Named as a place to stay by
& National Geographic
WEATHER IN TRINITY
Entry Point: Trail located off Route 235 in King's Cove. Proceed to Church parking lot.
Inside Loop - 1.7 km
Outside Loop - 3.5km
Inside Loop - 35 minutes
Outside Loop 60 minutes
Inside Loop - Easy,
Outside Loop - Moderate
Distance From Trinity: approx 1 hour. Do not take Route 236.
The Geology of the area consists of 540 million year old Cambrian sedimentary rocks. Red and green slate is very predominating with layering occurring horizontal, vertical and diagonal. Fish Point Lookout and Brook Path offer superb geological sequences and coastal vistas.
The coastlines, jutting headlands and indented coves are the result of erosion (wave and frost wedging) acting on the weaker sedimentary rocks. Such coastal features as sea stacks, seas-arches and caves are typical of such a coastline.
The King’s Cove Lighthouse Trail is classed as a stacked loop. This provides the walker/hiker the option of completing the 1.7km inside loop or the 3.5km outside loop. Both trails are coastal to the lighthouse. The outside loop offers the hiker additional coastal viewing into Bonavista Bay and Brook Point then proceeds into the woods on a primitive trail leading back to the church. While returning via the inside loop walkers/hikers have the opportunity to walk along rock foundations while admiring spectacular coastal scenery in Blackhead Bay.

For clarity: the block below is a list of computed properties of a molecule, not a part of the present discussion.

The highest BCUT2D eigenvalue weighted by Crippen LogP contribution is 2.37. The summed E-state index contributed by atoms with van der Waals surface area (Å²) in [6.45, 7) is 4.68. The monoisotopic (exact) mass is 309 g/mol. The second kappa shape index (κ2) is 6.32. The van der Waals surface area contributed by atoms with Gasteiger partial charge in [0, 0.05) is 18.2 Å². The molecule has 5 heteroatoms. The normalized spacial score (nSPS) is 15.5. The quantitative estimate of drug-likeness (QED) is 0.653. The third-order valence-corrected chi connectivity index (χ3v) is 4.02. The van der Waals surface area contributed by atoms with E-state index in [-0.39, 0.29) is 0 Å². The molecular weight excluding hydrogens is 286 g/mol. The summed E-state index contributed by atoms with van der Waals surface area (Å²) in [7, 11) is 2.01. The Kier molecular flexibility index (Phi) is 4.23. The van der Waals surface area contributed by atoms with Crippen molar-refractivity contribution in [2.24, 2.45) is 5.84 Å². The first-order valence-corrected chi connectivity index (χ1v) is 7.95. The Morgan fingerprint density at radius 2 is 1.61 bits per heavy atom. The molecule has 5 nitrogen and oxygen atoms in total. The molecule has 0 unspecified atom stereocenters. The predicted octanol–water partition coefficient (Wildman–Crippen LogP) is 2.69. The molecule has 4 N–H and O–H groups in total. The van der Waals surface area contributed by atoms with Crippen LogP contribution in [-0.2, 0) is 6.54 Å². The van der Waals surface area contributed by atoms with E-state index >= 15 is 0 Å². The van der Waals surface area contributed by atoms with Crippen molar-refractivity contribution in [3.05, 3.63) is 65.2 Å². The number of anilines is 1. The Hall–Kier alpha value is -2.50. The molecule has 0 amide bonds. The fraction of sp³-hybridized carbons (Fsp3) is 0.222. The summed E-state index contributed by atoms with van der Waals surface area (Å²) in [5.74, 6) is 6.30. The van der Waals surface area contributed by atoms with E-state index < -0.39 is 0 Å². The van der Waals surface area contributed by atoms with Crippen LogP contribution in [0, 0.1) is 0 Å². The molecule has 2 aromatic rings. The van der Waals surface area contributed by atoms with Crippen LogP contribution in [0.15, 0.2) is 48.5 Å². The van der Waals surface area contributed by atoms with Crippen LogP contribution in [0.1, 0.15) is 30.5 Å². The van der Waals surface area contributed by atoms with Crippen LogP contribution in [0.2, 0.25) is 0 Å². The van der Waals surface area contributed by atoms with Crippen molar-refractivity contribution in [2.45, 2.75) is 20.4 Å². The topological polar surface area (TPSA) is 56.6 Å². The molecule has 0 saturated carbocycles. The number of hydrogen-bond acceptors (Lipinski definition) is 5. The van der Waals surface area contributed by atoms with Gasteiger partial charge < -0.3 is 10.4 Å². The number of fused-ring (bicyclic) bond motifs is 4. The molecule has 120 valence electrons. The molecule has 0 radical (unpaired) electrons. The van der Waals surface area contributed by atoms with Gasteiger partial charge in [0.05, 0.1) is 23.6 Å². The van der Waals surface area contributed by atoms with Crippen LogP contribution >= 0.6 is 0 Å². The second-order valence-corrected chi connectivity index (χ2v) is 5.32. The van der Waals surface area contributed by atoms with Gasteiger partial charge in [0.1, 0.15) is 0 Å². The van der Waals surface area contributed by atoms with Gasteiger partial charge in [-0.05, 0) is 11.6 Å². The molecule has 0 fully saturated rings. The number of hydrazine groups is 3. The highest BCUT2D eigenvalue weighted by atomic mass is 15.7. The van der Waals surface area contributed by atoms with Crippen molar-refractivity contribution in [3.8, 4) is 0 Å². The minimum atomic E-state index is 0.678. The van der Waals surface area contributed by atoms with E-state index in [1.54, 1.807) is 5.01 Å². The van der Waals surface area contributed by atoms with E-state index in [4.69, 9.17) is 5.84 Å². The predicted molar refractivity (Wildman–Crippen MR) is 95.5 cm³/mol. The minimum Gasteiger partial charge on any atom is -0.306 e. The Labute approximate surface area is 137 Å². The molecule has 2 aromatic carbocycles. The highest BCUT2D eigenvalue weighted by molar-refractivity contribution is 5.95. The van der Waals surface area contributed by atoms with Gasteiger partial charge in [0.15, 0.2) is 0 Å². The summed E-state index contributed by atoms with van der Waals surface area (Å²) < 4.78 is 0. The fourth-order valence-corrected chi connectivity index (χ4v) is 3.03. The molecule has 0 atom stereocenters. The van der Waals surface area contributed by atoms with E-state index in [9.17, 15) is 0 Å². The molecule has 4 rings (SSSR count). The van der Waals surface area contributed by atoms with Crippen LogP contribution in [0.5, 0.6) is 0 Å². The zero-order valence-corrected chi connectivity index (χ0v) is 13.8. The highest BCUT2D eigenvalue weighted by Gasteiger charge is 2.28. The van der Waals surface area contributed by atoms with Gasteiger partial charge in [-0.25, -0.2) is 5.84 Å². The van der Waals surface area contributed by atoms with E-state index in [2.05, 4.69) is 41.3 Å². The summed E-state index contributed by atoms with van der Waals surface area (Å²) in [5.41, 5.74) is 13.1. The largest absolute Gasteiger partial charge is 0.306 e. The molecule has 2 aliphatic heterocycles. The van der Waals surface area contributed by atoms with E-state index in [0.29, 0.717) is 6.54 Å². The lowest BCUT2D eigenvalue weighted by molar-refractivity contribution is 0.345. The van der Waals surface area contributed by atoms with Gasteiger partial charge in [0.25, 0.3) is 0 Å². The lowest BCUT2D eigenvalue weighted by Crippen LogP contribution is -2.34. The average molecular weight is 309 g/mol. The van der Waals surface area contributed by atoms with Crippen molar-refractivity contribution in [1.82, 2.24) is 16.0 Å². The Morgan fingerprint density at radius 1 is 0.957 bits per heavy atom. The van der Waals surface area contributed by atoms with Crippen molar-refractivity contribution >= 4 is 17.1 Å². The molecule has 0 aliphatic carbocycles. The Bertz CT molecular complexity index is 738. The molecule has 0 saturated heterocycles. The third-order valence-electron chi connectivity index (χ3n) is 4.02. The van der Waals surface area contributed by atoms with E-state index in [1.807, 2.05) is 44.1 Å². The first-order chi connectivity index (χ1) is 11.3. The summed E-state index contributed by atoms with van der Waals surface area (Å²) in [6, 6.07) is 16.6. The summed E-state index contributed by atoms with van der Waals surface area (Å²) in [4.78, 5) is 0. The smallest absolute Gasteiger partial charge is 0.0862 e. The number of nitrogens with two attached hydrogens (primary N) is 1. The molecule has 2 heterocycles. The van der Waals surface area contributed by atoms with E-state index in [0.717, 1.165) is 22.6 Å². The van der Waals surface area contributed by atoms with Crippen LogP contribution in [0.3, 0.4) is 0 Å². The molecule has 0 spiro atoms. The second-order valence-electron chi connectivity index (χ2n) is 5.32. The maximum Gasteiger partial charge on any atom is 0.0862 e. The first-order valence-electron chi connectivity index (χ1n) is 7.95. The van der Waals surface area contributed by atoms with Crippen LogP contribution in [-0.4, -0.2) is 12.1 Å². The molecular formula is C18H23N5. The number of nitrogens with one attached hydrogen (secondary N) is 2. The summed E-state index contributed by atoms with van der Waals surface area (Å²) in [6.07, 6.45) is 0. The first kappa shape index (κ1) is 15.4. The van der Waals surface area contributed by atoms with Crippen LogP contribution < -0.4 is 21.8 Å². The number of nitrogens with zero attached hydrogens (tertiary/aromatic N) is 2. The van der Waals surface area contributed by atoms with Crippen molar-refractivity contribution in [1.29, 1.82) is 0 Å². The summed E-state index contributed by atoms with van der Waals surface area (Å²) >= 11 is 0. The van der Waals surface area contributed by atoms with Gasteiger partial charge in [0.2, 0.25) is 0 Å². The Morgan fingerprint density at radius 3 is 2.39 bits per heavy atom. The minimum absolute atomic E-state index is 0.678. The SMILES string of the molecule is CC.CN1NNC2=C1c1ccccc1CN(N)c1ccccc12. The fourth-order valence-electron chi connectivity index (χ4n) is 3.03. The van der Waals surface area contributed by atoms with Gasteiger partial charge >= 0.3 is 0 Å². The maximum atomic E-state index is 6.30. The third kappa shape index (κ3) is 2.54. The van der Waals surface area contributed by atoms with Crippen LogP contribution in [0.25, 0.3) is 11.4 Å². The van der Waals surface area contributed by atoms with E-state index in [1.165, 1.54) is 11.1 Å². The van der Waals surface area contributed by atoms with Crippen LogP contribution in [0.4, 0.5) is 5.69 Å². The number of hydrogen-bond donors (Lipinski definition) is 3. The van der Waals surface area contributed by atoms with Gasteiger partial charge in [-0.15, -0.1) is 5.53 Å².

The lighthouse was built in 1893, after some fifty shipwrecks occurred in Bonavista Bay. It was constructed of pre-cast iron shipped from Birmingham, England. It was the first lighthouse in Newfoundland to be fitted with a revolving kerosene light system from Sweden and visible from 14 nautical miles. Since it had to be lit every night and extinguished each morning, Philip Batterton was hired as a light keeper, a position held for over 62 years by the Batterton family.
- This information has been provided by the Discovery Trail Tourism Association